Bottling up sexism
Written in Karachi, the story of a teenage girl battling gender bias, will resonate with women everywhere
The title, The Suppressed Anger of the Pakistani Obedient Daughter, you'd think would immediately alienate women in India. However, in the same week that Why Loiter meets with the Pakistan-based Girls at Dhabas, a book that is hilarious in both illustrations and language throws a sobering light on the culture of everyday sexism that both countries share.
Sarah, the protagonist of Ayesha Tariq's recently released Sarah: The Suppressed Anger of The Obedient Pakistani Daughter, is a near 18-year-old dealing with parents who say she is "too young to learn driving", but "too old to wear jeans". And, definitely not too young to consider marrying a mustachioed man lined up by a nosey aunt.
Then, there's the constant reminder of life's unfairness in the guise of her brother who gets to step out whenever he wants, while she is told to work on a project at home because it's time for maghrib (post sunset prayer).
Excerpted with permission from Penguin Books India from Sarah: The Suppressed Anger of The Obedient Pakistani Daughter by Ayesha Tariq
Tariq, 27, is a designer, illustrator and improv artist, who works as creative head at the Citizen's Archive of Pakistan, a non-profit that aims to preserve the cultural history of Pakistan. The book, however, was born when Tariq was at the Karachi-based Indus Valley School of Art and Architecture. "I had to present a few thesis ideas and I had probably just emerged from an argument at home. So, I thought I would write a book on anger and how to deal with it," says Tariq over the phone from Karachi, adding that she didn't let her family know about her subject until much later.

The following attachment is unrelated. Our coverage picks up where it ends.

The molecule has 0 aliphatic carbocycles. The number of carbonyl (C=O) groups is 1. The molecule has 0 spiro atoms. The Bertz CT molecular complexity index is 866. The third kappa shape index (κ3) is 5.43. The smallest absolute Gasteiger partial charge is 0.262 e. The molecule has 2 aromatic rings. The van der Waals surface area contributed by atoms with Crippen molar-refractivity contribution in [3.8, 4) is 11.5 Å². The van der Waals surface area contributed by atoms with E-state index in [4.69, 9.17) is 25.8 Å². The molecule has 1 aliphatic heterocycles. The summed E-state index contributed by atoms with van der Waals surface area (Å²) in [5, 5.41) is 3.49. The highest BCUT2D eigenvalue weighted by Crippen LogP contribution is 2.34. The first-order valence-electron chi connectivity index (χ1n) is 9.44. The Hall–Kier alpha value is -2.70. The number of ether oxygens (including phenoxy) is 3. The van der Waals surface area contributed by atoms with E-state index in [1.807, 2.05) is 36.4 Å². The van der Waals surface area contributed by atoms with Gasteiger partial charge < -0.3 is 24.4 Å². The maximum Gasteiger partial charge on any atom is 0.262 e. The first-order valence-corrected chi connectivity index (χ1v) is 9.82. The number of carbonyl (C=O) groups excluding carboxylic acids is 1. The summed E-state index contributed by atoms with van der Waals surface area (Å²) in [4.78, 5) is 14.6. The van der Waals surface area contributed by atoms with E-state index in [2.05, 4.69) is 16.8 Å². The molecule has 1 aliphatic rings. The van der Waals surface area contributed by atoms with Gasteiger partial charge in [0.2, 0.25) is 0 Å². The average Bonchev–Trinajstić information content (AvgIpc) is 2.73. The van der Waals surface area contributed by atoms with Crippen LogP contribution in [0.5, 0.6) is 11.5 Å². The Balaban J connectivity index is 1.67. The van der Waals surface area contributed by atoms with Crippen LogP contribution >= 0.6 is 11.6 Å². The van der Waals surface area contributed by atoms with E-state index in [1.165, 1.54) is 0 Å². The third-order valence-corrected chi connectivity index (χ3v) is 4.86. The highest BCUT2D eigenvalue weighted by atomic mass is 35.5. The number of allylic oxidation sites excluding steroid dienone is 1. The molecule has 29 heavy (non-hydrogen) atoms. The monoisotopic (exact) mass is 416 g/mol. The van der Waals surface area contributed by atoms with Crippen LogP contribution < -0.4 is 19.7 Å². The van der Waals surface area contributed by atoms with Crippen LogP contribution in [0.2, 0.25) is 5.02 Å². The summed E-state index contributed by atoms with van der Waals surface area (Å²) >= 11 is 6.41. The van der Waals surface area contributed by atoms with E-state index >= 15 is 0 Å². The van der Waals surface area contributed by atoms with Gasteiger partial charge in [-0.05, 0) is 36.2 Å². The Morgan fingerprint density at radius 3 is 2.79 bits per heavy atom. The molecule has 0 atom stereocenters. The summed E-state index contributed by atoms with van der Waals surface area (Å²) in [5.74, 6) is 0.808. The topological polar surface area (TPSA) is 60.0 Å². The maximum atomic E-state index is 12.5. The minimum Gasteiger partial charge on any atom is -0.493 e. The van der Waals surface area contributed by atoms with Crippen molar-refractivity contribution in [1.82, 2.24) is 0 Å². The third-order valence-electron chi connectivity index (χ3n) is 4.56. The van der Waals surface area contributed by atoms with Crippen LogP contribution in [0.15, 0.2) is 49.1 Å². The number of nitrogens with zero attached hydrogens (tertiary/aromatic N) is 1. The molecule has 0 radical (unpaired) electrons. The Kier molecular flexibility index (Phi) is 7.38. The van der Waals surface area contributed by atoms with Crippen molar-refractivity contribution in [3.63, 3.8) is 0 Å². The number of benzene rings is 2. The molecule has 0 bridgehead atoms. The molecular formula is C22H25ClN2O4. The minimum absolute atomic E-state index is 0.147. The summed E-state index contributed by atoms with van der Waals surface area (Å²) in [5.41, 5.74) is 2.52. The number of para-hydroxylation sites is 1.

"I was afraid they'd be offended, although it wasn't a portrayal of them." For her research, Tariq reached out to other women, asking them about their experiences. Ami, Abu, Bhaiyya are, thus, amalgamations of a collective experience. Her family took it well, though. Well, almost. "It became something that everyone could relate to. My mom and khaalas (aunts) would have a conversation about it, and I realised that this book is relevant across ages. My brother, however, would look at it and ask 'when did I do this to you?' But, it's a stereotype and I'd tell him that this is not about him," says Tariq, who has an older and younger sister.
Ayesha Tariq. Pic/Amean J
The thesis however, got her only a B grade.
In 2014, over three years after this, Tariq presented the book at Dastaan-e-Pakistan, a local comic con. "I felt I was the odd one out since it wasn't a sci-fi genre. But, then a journalist wrote about it and it became popular." Once word was out, a book agent contacted her and then came the title of published author.
From the thesis to now, the book has undergone a change. While it continues to be written in a mix of Roman Urdu and English, the foldouts were done away with to curtail printing costs.
And she is excited to receive reactions from readers. "While most reactions have been positive — I think these are situations most people can relate to — there are people who have called me delusional on the title's Facebook page." But, she shrugs off the negativity.
It might induce humour, but she knows her book is a bitter pill, that most will find tough to swallow.
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